Friday, January 21, 2022

Super easy teacher hacks!

 This is purely for SEO in case a young teacher is randomly searching the Google. I haven't posted here in years, and I haven't been a classroom teacher in over ten years! However, I've continued working in education, including substitute teaching in the Portland, OR area for at least four years (maybe five? I can't math). I still have my teacher voice and I still refuse to speak to the group if kids are talking. (I also still instinctively raise my hand with my old quiet signal!)

Here are a few key things I have learned in my nearly two decades working in and around schools. These are just small tweaks of language and intention that don't take any actual learning, just rethinking. 

I hear newer teachers make these mistakes all the time and it's all I can do to keep my mouth shut. :) So learn from someone who's been around a bit and has learned some lessons for you. 


I'll start with a big one. My first year teaching, I complained to my mentor that the kids never listened to me. She said, "Well, they don't have to--you always repeat yourself." 

DUDE, that blew my mind and it has stuck with me ever since. It's so true. If you give a direction ten times, kids know they don't have to listen the first or even third time, because you'll just keep saying it. So stop repeating everything! Teach them to listen to you.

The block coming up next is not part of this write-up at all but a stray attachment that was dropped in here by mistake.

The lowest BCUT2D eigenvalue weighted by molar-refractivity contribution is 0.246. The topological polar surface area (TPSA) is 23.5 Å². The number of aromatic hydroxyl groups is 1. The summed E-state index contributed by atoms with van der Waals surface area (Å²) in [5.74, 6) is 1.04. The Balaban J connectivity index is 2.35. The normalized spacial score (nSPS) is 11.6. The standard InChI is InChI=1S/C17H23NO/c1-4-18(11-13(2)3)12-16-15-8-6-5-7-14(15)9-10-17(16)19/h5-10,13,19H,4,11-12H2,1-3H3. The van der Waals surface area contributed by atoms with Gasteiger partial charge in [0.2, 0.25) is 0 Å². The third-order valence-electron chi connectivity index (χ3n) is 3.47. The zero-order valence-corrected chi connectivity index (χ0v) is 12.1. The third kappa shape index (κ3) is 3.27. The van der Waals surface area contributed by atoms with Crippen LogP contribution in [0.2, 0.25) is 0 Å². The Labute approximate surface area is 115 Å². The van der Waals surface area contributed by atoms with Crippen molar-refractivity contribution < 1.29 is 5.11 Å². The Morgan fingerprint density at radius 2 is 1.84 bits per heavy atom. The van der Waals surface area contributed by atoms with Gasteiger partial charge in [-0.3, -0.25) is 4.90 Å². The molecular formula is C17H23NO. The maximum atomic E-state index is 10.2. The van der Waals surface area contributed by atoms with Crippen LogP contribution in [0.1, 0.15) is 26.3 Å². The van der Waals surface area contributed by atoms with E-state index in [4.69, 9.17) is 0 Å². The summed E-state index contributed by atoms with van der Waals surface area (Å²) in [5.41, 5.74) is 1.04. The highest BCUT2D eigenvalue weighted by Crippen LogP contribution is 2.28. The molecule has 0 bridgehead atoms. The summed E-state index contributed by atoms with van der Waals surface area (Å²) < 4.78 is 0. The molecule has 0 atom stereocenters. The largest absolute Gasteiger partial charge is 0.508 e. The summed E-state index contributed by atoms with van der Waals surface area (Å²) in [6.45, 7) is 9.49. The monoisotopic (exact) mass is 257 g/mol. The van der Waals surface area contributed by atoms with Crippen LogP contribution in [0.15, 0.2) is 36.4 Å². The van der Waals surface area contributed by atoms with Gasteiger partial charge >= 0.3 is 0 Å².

So here's what I learned to do to avoid repeating myself eighteen thousand times a day:

Me: Alright class, open to page 203. What page, everyone? {I'm writing a giant 203 on the board as I do this, and then pointing to it.}

Class, in unison: 203 

This way, kids who were spacing out when I said it, might hear the group say it loudly together. AND OR they can look with their eyes if their ears were momentarily out of commission. 

Inevitably, a kid: What page? 

Me: {silently pointing to the number on the board}

This combination worked a treat at least 95% of the time. 

I am a stubborn beast and just refused to repeat. I think the kids learned that pretty quickly. 


Another huge but really subtle revelation that someone told me once early on (it might have been the same person, but I can't remember anymore). Never tell students, "I want you to... [take out your books, work on this project, turn to your neighbor, etc]." 

One, that makes it all about *you.* Two, there are always kids who will instinctively rebel against that because it's YOU telling them what to do. 

Instead, make it  a more active 'you' statement, or make it an imperative statement. "Next, you will take out your book." "Now, turn to your partner." 


This one I figured out as a sub a few years ago and IT IS GOLD I TELL YOU. When it's time for a transition (go to the carpet, get your coats, line up for recess, etc), if you give them an open-ended directive, they will dilly-dally, wander, chitchat, ignore you. 

However! Make it a countdown and they will get to scooting. So I say something like, "Okay, we will move to the carpet now. Can you do it in twenty seconds? Go! One, two, three..." Or, "Okay, everybody take a seat in five, four, three..." 


The kids know exactly what to do, they aren't mad or cranky about it, it lights an easy fire under them, like a super easy challenge. And it works every dang time. 


If you happen to find this: good luck! Leave a comment and let me know your thoughts!